Red-cooking is a Chinese braising or stewing technique; most of what I know about it I've learned from Ellen & John Schrecker's "Mrs. Chiang’s Szechwan Cookbook" (Harper & Row, 1976) and Fuchsia Dunlop's "Land of Plenty" (W. W. Norton, 2003).
It's usually hunks or chunks of meat that get red-cooked, or slabs of tofu imbued with pork, but I thought I'd like to try a version with brussels sprouts. The challenge was to get depth of flavor in the relatively short time the sprouts would take to cook through.
The dish tastes best hot, so instead of putting it out on the table with other dishes, family-style, I served it as a separate course, with a scallion bread.
6 as part of a chinese meal with other dishes
dried shiitake mushrooms
scallions (3 oz.)
Shaoxing wine (or dry sherry)
light soy sauce (Kikkoman is fine)
brussels sprouts (2 lbs.)
dark brown sugar
In This Recipe
Start by reconstituting the mushrooms in the red wine and flavoring them with the cloves. (I put the mushrooms, cloves, and wine in a 2-cup Pyrex measuring cup and nuke them on medium-low for 3 minutes. If you have your own favorite way of reconstituting dried mushrooms, use that instead.)
Slice the white and the tender green parts of the scallions into half-inch lengths.
Choose a heavy pot big enough to hold all 40 brussels sprouts snugly. Coat the bottom liberally with peanut oil (I especially like the flavor of Spectrum Naturals unrefined peanut oil). Add the scallion slices and put the pot over a medium flame.
Rough-chop the garlic and add it to the scallions.
As soon as the garlic is fragrant (a minute or two), dump in the Shaoxing wine and the soy sauce. (Dump them in all at once rather than dribbling them so they don't vaporize and burn you.) Holding back the mushrooms and cloves, pour the red wine into the pot. Add a teaspoon of salt. (I know it sounds strange to use both soy sauce and salt, but Chinese cooks condemn the practice of achieving saltiness solely with soy sauce; they say American Chinese food "tastes like soy sauce" instead of tasting like food.)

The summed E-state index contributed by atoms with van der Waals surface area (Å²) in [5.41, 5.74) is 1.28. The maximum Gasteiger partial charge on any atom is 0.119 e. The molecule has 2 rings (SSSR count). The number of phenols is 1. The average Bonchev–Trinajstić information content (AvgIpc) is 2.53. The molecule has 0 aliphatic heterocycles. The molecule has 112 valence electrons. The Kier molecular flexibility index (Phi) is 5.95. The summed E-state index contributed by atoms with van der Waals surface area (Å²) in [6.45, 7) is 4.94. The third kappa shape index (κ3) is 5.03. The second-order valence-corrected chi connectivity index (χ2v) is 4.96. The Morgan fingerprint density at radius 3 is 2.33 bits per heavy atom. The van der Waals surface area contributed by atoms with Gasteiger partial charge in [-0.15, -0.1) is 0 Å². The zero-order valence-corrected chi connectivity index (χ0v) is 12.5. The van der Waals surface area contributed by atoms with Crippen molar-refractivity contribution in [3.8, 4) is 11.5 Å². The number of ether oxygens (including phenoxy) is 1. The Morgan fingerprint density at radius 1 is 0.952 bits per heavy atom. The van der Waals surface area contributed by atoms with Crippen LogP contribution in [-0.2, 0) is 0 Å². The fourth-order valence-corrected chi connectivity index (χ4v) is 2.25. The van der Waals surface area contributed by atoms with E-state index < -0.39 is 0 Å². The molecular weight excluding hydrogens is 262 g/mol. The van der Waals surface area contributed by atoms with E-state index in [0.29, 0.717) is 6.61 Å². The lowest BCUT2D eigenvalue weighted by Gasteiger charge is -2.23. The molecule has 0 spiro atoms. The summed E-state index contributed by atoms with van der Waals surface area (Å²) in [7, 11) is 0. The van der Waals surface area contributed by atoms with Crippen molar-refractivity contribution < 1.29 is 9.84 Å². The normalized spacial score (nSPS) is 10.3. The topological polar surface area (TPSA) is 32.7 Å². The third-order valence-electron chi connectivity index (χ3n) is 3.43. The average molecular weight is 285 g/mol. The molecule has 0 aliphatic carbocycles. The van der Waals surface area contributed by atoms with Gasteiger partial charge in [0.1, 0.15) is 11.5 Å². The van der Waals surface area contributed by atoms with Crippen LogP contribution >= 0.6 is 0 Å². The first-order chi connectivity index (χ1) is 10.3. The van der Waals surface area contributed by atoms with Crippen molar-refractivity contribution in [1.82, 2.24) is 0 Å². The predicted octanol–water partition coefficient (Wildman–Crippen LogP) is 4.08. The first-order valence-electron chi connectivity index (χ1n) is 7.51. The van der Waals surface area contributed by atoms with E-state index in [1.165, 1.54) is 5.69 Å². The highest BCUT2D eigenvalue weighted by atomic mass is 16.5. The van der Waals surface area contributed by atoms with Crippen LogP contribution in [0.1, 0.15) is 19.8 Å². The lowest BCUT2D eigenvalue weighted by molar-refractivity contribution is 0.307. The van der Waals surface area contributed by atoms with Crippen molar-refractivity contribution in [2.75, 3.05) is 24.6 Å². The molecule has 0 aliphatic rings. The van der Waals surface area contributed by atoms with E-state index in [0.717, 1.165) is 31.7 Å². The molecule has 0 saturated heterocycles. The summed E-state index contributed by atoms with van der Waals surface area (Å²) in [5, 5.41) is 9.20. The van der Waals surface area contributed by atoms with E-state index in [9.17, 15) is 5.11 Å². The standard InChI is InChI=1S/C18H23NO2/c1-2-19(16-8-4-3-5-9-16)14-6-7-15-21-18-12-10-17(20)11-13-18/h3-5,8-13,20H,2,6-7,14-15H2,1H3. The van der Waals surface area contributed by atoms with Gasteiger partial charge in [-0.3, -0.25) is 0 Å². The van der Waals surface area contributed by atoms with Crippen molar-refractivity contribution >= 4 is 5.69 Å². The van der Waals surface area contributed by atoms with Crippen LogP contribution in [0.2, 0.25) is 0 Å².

Grate the ginger into the pot till you reach the point where you will bark your knuckles on the grater; throw the remaining bit of ginger into the pot. Add the two star anise stars. Take the peel off the tangerine with a vegetable peeler, only the orange part (the white pith is not bitter, as some people say, but it is tasteless); taking it off in one long piece is elegant, but it doesn't change the flavor to take it off in three or four pieces; keep track of how many because in a while you're going to fish them out. Eat the tangerine or save it for some other purpose.
Reduce the liquid by simmering until it is a thick, shiny, syrup studded with pieces of scallion and garlic (about 10 minutes).
Meanwhile, trim the stems of the brussels sprouts flush and remove any bruised or battered leaves. (The discarded stems and leaves make a nice little soup the next day with some meat broth and a potato.) Halve the sprouts lengthwise.
Discard the cloves and the stems of the mushrooms and cut the caps into slivers.
When the sauce is cooked down to syrup, remove the pan from the fire. Remove the lump of ginger, the star anises, and the tangerine peel. (Eat the peel; as my great-grandmother used to say, "The cook gets the licks." Or save it for some other purpose.) Stir in the sprouts, the mushrooms, and the brown sugar. Every sprout half should be thoroughly coated with the syrup. Luckily, the sprouts are light-colored and the syrup is dark, so you can see whether you've done a thorough job.
Now put the lid on the pot and put the pot over a low flame till the sprouts are cooked through (40 minutes).
Serve them and eat them promptly. They don't taste as good if you let them cool down.